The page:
By the way, Hades was mostly not understood to be a place of punishment, it was realm of the dead,- where dead people were. But Jesus may also be referring  to gates/portals of underworld where powers of evil/devil could emerge.

And then there is the part about the keys. The one who keeps the keys is not doorkeeper to heaven. We need to read carefully- It’s not the keys “to” the kingdom, but the keys ‘of’ the kingdom. Traditionally the keeper of the keys had authority as administrator and teacher.

Remember the crowds exclaiming that Jesus taught as one with authority? This was an important claim. Binding and loosing is rabbinic language for authoritative teaching. Jesus is sharing, passing on his authority to interpret and teach.  

Rabbis taught Torah but they also interpreted Torah, helped people live faithfully in their particular time and situation. Similarly,  in Greek political life, while laws and rules could not be abolished, they could be changed to adapt to new circumstances.

And then, heaven and earth. In ancient world, heaven and earth mirrored each other. Heaven was not where the good people go after death. Heaven is where God/gods live. What happened on earth, happened in heaven and vice versa. That’s what’s going on when we pray “on earth as it is in heaven”. These are parallel and in the future connected, interlocking realms.

Having the keys of the kingdom of heaven and authority to bind and loose have to do with teaching and interpreting and enacting life in the reign of God.We might imagine Peter’s keys keeping the gates of heaven open for God’s reign to be manifest on earth. And- make no mistake- everyone in Jesus time understood this was in opposition to the reign of Rome.

God’s reign originates in heaven, is made manifest on earth and built by Jesus on the foundation, the rock, of the disciples-church.  

Not a text as we sometimes think, about who gets into heaven, and who decides who gets into heaven. This is a text about who knows the real truth,who teaches the real truth- it’s not Rome and it’s not Rome’s truth.

It’s God’s truth.

We commonly think of “birth” of church occuring in Acts, but I suspect we also find it here. Jesus gives a name, a blessing, and authority to Peter/disciples. At this point they are not yet quite ready to be church – hence the don’t tell anyone. But they are given a clue, important information about what they are supposed to be becoming.

That seminary professor who use to say, If it’s repeated…, also used to say, “So what?”. This is all very interesting but so what? What do we do with this? Author and pastor Eugene Peterson suggests we ask, “How do we obey”? Does this old story have anything to do with us?

Last winter, a colleague of mine in campus ministry wanted to avoid becoming “political”. But, you know, as I reminded him, the gospel is political. (It’s not partisan, but it is unavoidably political)

What folks in the ancient world knew, what our society tries not to know and we Christians often forget, is that all reality, everything, is also spiritual. There are not two states of being, the physical and the spiritual- distinct and unconnected.  Politics is not only physical. The church is not only spiritual. They don’t belong to different realities. There is just one reality. The physical and the spiritual are aspects of that one reality.

Our world of politics, and business, and technology doesn’t typically acknowledge this. In fact they typically deny the spiritual.

But that’s not the worldview of the Bible. And that’s not to be our worldview. The spiritual is everywhere and part of  everything.  Churches, certainly, but also our schools, Grand Valley, Kendall College of Art and Design, GRCC, our banks, our gas stations our grocery stores. Microsoft and Apple. GM and Con Agra. The cities of Grand Rapids and Jennison. The state of Michigan. The United States Congress and the presidency. All have both spiritual and material aspects.

I’m not naming those spirits as good or bad, I’m just reminding us that all these “real” things also have a spiritual component.  Theologian Walter Wink, who we have a quote from in the bulletin, names that spiritual dimension the Powers.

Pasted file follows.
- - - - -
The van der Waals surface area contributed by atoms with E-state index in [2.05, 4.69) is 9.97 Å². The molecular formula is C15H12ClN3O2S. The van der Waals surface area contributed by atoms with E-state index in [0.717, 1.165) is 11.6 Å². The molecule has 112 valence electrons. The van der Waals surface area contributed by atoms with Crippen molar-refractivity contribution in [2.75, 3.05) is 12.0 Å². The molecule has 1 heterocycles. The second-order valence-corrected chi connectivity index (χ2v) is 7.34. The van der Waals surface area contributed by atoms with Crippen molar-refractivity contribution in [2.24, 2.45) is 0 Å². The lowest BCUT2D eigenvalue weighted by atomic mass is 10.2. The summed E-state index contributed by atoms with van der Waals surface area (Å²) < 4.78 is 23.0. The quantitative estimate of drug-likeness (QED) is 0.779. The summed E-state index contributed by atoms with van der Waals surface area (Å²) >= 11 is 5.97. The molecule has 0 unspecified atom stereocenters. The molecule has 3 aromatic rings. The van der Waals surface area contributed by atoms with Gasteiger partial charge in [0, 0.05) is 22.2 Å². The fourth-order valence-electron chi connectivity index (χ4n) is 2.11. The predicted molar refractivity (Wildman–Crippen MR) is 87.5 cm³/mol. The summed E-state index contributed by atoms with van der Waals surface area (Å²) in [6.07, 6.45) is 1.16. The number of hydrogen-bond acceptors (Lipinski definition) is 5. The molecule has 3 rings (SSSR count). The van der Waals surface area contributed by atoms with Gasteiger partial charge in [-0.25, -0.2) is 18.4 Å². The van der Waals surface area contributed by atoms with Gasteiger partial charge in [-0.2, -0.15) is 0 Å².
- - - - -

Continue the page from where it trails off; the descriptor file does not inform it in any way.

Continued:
We do commonly acknowledge their existence. We talk about economic powers and forces. The power of the market is not a material thing but it has material outcomes and effects. Political power is not a material thing but it has real, physical effects.

Peer pressure. Crowd dynamics. Have you ever found yourself at a game cheering for a team, when actually you weren’t particularly a fan? Or get caught up in the mood  at a concert?  We talk about groups and organizations being a force for good. The idea that the spiritual is in and around everything shouldn’t really be a novel idea. Particularly for Christians.

If the Powers are created by God, as everything is, then they have a divine purpose, a divine vocation. But they can forget that, the powers can lose sight of that vocation.

We know that powers can be good or bad, or more likely a mixture of both. And the good news is that powers, as part of creation, just like people, can be redeemed.  And that is the task of the assembly ekklesia that Jesus builds-  that’s our task recalling the powers to their divine vocation.

These are challenging times, and it is easy to become overwhelmed, paralyzed by the amount and complexity of the problems in the world. Reading the news is often frightening. It can lead us to despair.

It is easier to distract ourselves with video games, and TV and sports, shopping, eating, and whatever.  (Not that these are in and of themselves bad things- but they also have powers too, for both good and bad)

What is the ekklesia to do? What are we as members of the ekklesia to do?

This is where Paul, writing in Romans (and other places) offers a picture of how this works.

We are members of one body. And by members Paul doesn’t mean participants, like members of a club. He means members like body parts. A hand, an ear, a foot. That is how closely we are connected to Jesus and to each other.

And that living sacrifice part- isn’t about death and destruction. In the ancient world offering a sacrifice meant offering God your very best. We’re to offer God our best selves, our transformed selves. Not in an arrogant, boastful way but with sober judgment. With wisdom about what is good and acceptable and perfect. About what is God’s will.

We can’t each take responsibility for all the powers. I can’t fix everything and neither can you. In most places I have essentially no influence,  in some places I have a little,  a few places I have a significant amount. As do you, both as individuals and as Parkwood Presbyterian Church.